Judge Refuses To Dismiss Twitter From Patent Lawsuit Concerning Patent On Interacting With Famous People Online

from the bang-head-slowly dept

One of the absolute worst parts of the patent system is that, unlike many other legal issues, it's nearly impossible to easily get a patent claim dismissed. Thanks to rather arcane rules in how fights over patents work out, it almost always has to go trial if the parties don't settle. The patent lawyers love this, of course. It makes them plenty of money. But you would hope that in extremely ridiculous cases, courts would be quick to dump such lawsuits. Earlier this year we wrote about how patent lawyer Dinesh Agarwal had a patent 6,408,309 on a "Method and system for creating an interactive virtual community of famous people." That's not a joke. Even worse, he claimed that Twitter infringed on the patent. Yes, for daring to have a community which some famous people have decided to use... suddenly, that's patent infringement.

Of course, as we noted at the time, the patent didn't seem to cover what Twitter does at all. But why let that stop you from suing? And while Twitter did try to play some games over jurisdictional issues to get the case moved (which failed), this seemed like the type of case that should lead to an early dismissal. Instead, as pointed out by Richard Gailey, the court has rejected Twitter's attempt to get the case dismissed, and now it's moving on towards trial. Of course, the judge is also pressuring Twitter to settle with (read: pay off) the patent holder, which only perpetuates this kind of ridiculousness. Here's hoping that Twitter is willing to fight this.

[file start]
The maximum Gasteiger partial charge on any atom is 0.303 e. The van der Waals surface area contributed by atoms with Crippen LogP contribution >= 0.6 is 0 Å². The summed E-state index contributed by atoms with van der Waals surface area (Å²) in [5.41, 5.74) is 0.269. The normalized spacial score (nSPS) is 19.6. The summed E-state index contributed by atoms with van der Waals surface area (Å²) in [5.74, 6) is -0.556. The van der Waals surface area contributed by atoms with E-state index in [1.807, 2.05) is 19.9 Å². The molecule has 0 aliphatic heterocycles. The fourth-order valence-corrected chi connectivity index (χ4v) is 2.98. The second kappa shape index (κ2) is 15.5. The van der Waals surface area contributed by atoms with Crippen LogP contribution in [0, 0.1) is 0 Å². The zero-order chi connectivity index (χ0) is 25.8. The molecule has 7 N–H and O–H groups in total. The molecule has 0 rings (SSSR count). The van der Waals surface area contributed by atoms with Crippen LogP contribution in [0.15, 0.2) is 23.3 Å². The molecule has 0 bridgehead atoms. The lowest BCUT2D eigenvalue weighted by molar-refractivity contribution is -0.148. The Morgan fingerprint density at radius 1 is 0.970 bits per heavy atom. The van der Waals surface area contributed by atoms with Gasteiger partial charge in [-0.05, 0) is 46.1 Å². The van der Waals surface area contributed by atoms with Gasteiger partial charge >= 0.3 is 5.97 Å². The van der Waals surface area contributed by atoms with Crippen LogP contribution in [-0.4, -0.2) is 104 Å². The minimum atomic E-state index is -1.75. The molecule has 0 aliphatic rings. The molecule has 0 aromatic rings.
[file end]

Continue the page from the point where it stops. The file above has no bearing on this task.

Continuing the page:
Filed Under: interaction, patents
Companies: twitter


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  1. icon
    SiliconJon (profile), 7 Oct 2011 @ 11:29am

    Dear Techdirt Staff

    This law firm represents SiliconJon (aka Big Meanie PooPooHead). If you are represented by legal counsel, please direct this letter to your attorney immediately and have your attorney notify us of the next office party in which we may gleefully attend.

    We are writing to notify you that your unlawful copying of SiliconJon's patent of communicating with other organic entities infringes upon our client’s exclusive copyrights. Accordingly, you are hereby directed to

    CEASE AND DESIST ALL PATENT INFRINGEMENT.

    SiliconJon is the owner a patent in various aspects of interentity communications. Under United States patent law, SiliconJon’s patents have been in effect since the date that Patent #101101100100100101011001010010010101110100100100110 was created. All patentable aspects of interentity communications are patented under United States patent law.

    Thank you, drive through.

    Signed,

    Work Not Think Not Law Offices, LLC

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